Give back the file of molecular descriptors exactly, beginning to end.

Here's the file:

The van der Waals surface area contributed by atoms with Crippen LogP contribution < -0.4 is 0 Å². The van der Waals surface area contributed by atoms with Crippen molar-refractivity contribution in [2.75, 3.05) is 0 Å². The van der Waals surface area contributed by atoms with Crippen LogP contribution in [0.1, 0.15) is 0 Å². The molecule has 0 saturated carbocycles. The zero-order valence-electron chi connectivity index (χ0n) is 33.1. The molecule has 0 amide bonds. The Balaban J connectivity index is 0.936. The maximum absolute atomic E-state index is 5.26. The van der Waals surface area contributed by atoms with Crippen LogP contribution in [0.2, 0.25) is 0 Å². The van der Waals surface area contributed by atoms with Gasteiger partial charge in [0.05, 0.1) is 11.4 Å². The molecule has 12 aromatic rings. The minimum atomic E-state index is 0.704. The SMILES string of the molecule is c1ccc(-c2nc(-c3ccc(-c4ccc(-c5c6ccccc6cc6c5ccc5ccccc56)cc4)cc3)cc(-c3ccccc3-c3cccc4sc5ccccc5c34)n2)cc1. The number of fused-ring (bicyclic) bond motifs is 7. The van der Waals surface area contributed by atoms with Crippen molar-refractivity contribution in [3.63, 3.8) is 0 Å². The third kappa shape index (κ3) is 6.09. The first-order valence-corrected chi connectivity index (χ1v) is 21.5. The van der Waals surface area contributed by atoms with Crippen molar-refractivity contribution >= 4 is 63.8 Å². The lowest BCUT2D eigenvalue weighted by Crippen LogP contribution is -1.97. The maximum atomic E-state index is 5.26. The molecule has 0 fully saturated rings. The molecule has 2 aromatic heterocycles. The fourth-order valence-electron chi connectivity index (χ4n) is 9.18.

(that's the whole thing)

The van der Waals surface area contributed by atoms with Crippen LogP contribution < -0.4 is 0 Å². The van der Waals surface area contributed by atoms with Crippen molar-refractivity contribution in [2.75, 3.05) is 0 Å². The van der Waals surface area contributed by atoms with Crippen LogP contribution in [0.1, 0.15) is 0 Å². The molecule has 0 saturated carbocycles. The zero-order valence-electron chi connectivity index (χ0n) is 33.1. The molecule has 0 amide bonds. The Balaban J connectivity index is 0.936. The maximum absolute atomic E-state index is 5.26. The van der Waals surface area contributed by atoms with Crippen LogP contribution in [0.2, 0.25) is 0 Å². The van der Waals surface area contributed by atoms with Gasteiger partial charge in [0.05, 0.1) is 11.4 Å². The molecule has 12 aromatic rings. The minimum atomic E-state index is 0.704. The SMILES string of the molecule is c1ccc(-c2nc(-c3ccc(-c4ccc(-c5c6ccccc6cc6c5ccc5ccccc56)cc4)cc3)cc(-c3ccccc3-c3cccc4sc5ccccc5c34)n2)cc1. The number of fused-ring (bicyclic) bond motifs is 7. The van der Waals surface area contributed by atoms with Crippen molar-refractivity contribution in [3.63, 3.8) is 0 Å². The third kappa shape index (κ3) is 6.09. The first-order valence-corrected chi connectivity index (χ1v) is 21.5. The van der Waals surface area contributed by atoms with Crippen molar-refractivity contribution >= 4 is 63.8 Å². The lowest BCUT2D eigenvalue weighted by Crippen LogP contribution is -1.97. The maximum atomic E-state index is 5.26. The molecule has 0 fully saturated rings. The molecule has 2 aromatic heterocycles. The fourth-order valence-electron chi connectivity index (χ4n) is 9.18.